4. Jungjin Lee, Voice
Nazraeli Press

Jungjin Lee’s sublime, immersive and utterly hypnotic entry begins with Pablo Neruda’s ‘La poesía’, in which the poet recalls the night his craft called out to him, amongst raging fires, without a face. This epiphanic image propels Voice, which is, at its core, a meditation on making, resolving and speaking to things. Lee has divided her large-scale book into four stanza-like sections which are punctuated by black spreads. Whilst each is not easily thematised, throughout one finds the alliteration of forms, which spin out stories of the desert – as concept and idea. This is not the first time Nazraeli Press have done exacting justice to the lush materiality of Lee’s photographs, rendered here in quadratones. Collectively, they absent themselves from context; unburdened by identifiable landscapes or linear narrative, they are beholden to no time or place but their own. And even where there is emptiness – stretching sands and lost horizons — there are storms of grain, of noise. Herein lies this book’s transcendent power: transforming landscapes and photographic effects into an aural, bodily and spiritual experience which pierces us with infinite emotional textures, and voices.

5. Robert Cumming, Very Pictorial Conceptual Art

Out with Stanley/Barker, Very Pictorial Conceptual Art is both enlightened and enlightening, building significantly on Aperture’s earlier entry into the astonishing archive of Robert Cumming. The body of work the late American artist produced in the 1970s – the decade he settled on, and began his serious engagement with, photography – has been savvily composed by editor David Campany, whose essay makes the convincing case for Cumming’s range and daring experimentation with the medium that was well ahead of its time. Repetition is employed throughout this handsome book, with its gatefolds filled with multiple views of the same subject-objects, revealing the unique ways Cumming looked, thought and sketched with his large-format camera. Entered swiftly together, one finds that you can always stumble upon something new or intriguing, even if Cumming’s camera models, motorised shark or “0 + 0 = 0” donut equation deliberately defy any utilitarian function. Whether these are images of elements of sculpture or the artist’s idea of sculpture might be beside the point. Let us revel in the incisive eye of Cumming the beholder.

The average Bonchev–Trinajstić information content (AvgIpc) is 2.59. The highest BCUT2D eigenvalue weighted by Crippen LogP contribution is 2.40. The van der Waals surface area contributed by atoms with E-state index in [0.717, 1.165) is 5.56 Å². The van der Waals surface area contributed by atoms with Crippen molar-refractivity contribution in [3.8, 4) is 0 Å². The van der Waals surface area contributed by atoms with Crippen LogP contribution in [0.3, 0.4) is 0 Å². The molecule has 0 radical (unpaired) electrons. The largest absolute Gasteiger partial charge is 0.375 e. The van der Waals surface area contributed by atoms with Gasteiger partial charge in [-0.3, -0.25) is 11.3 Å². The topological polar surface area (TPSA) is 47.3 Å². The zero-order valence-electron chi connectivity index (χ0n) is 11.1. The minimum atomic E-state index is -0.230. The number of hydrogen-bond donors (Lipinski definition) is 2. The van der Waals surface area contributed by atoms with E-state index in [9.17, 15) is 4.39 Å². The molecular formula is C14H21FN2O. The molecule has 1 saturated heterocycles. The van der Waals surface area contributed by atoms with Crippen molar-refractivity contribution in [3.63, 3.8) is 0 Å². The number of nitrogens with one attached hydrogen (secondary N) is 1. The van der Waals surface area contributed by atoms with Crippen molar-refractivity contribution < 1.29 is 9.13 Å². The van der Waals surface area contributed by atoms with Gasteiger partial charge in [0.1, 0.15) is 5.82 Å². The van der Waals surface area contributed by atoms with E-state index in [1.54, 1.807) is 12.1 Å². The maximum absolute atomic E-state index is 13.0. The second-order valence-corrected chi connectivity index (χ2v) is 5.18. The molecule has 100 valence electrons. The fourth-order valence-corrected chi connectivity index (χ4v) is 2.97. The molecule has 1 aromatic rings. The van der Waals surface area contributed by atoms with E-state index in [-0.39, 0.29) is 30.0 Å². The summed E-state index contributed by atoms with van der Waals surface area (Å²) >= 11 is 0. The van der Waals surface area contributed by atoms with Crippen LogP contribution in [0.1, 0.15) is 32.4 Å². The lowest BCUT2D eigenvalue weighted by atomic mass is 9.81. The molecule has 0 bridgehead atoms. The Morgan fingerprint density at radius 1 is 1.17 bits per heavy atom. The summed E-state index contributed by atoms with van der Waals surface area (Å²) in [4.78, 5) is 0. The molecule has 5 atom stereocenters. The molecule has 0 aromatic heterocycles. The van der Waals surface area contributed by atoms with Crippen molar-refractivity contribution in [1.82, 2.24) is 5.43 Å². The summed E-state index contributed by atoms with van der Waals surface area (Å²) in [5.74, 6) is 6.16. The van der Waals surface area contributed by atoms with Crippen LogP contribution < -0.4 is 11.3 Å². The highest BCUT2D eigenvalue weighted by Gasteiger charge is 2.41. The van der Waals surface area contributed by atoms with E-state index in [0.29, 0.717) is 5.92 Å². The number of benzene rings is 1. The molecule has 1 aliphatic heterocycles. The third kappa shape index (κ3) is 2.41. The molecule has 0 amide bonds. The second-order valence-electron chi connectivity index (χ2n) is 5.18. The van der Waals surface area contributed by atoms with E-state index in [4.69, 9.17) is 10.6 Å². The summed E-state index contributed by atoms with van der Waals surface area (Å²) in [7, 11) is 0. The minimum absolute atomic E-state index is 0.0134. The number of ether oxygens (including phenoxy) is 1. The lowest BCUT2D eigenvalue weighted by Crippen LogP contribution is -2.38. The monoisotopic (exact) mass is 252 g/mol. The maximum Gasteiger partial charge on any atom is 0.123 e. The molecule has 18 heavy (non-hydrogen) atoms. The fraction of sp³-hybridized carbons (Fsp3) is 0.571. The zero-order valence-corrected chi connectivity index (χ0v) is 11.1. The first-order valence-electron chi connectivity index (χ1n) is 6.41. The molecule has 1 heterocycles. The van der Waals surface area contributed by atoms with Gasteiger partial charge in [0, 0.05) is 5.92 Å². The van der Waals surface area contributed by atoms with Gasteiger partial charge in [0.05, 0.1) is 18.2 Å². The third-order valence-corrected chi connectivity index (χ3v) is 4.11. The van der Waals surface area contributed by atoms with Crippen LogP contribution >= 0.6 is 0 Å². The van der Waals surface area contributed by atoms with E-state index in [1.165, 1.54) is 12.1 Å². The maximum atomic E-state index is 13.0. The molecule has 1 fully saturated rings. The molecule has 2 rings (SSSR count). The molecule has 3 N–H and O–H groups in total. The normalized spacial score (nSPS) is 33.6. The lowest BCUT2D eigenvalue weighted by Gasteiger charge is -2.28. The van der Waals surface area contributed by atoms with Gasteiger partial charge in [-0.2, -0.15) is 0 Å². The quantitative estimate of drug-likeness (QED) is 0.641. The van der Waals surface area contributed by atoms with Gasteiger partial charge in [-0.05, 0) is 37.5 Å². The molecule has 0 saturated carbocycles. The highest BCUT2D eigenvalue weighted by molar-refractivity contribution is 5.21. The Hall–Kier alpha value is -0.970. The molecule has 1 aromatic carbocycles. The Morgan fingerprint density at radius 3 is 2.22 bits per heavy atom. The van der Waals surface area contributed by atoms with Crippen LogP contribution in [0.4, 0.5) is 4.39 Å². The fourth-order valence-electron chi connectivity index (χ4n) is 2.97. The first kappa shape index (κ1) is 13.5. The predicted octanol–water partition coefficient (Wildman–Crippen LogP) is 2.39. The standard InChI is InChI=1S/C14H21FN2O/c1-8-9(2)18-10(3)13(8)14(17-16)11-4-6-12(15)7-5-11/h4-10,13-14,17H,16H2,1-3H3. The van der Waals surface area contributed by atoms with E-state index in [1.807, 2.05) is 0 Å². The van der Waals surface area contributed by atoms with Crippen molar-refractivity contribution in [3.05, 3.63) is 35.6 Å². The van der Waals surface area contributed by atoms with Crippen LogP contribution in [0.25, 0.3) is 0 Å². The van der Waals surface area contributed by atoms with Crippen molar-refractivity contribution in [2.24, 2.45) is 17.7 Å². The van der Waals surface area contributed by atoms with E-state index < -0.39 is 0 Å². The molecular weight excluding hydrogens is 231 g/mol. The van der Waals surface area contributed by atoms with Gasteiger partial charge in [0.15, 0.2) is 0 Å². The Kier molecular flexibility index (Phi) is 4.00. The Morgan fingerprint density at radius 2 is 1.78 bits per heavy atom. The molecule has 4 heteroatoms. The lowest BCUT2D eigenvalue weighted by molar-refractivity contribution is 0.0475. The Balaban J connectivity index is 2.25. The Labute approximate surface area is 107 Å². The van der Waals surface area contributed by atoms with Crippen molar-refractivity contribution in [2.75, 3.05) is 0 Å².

6. Ruben Lundgren, Dream Machine

This marvellous and amusing album tells the story of China’s craving for the new through a very specific sub-genre of 20th century studio portrait photography. As testified by Ruben Lungdren’s Dream Machine  and contra to popular assumptions – ordinary Chinese folk up and down the country embraced “exotic” commodities, including the automobiles and aeroplanes – or gas-guzzling “fart-carts” – that appear in these pictures as kitschy cardboard cut-outs. One can only imagine how painstaking Lungren’s research was in order to source these gems, which fundamentally speak to the power of seeing as not only dreaming, but believing. Jiazazhi’s design is simply delightful, from the spiral-binding which lends a scrapbook feel to the windows which invoke the sensation of entering other worlds, new worlds. And, yet, the old world remains an ever-present too, with quaint visions of the banks of the West Lake embroidered on the cloth cover, details of which are scattered throughout the pages, reverberating in the imaginary. This is a book of rare quality; a real labour of love by Lundgren.

7. Bindi Vora, Mountain of Salt
Perimeter Editions